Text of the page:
“The Illusionist” by Sylvain Chaumet is a bit of a disappointment.The French-born screenwriter and graphic artist gave us “The Triplets of Belleville” in 2003 (nominated for Oscars and Cesars). Remember the namesake tune and the frenetic storytelling around those three sisters in a Paris that everybody knows but no one has seen? Seven years later, anticipation was at an all-time high for us Parisian moviegoers hoping to find an encore of originality and potent storytelling.
But none is to be found in “The Illusionist,” which came out on DVD this month. A down-and-out magician (modeled after Jacques Tati, since the story itself was adapted from a never-before published screenplay penned by the French filmmaker) leaves Paris for Scotland after rock’n’roll takes over music-hall stages, driving a stick in the heart of Count de Vaudeville. He never quite finds success again but instead runs into browbeaten colleagues and makes friends with a young woman he meets at an inn (our guy does manage to keep his wits about him and a certain detached optimism). There’s no real dialogue to speak of although “The Illusionist” should have a lot to spare in the visual department. Note: should.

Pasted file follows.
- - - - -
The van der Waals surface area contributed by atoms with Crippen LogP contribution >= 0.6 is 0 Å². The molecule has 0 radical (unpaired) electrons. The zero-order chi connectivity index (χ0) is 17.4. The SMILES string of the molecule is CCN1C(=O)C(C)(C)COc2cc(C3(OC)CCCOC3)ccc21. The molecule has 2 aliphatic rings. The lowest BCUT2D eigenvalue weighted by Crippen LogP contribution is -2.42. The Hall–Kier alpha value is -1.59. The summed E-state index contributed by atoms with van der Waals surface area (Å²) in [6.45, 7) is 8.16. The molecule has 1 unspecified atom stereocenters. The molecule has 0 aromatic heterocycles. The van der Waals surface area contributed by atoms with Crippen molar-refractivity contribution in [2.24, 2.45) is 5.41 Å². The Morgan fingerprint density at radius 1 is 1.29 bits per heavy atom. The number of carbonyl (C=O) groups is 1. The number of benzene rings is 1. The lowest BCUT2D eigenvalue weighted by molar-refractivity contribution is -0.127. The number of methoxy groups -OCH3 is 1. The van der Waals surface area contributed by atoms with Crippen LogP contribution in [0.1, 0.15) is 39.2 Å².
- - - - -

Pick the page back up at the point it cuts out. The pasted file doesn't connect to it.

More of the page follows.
A narrative that’s painfully lacking takes all the oomph out of Chaumet’s graphic style and the thousand-and-ones shenanigans, visual sniggers and guffaws that “Triplets” came packed tightly with here collapse like an angel food cake gone awry.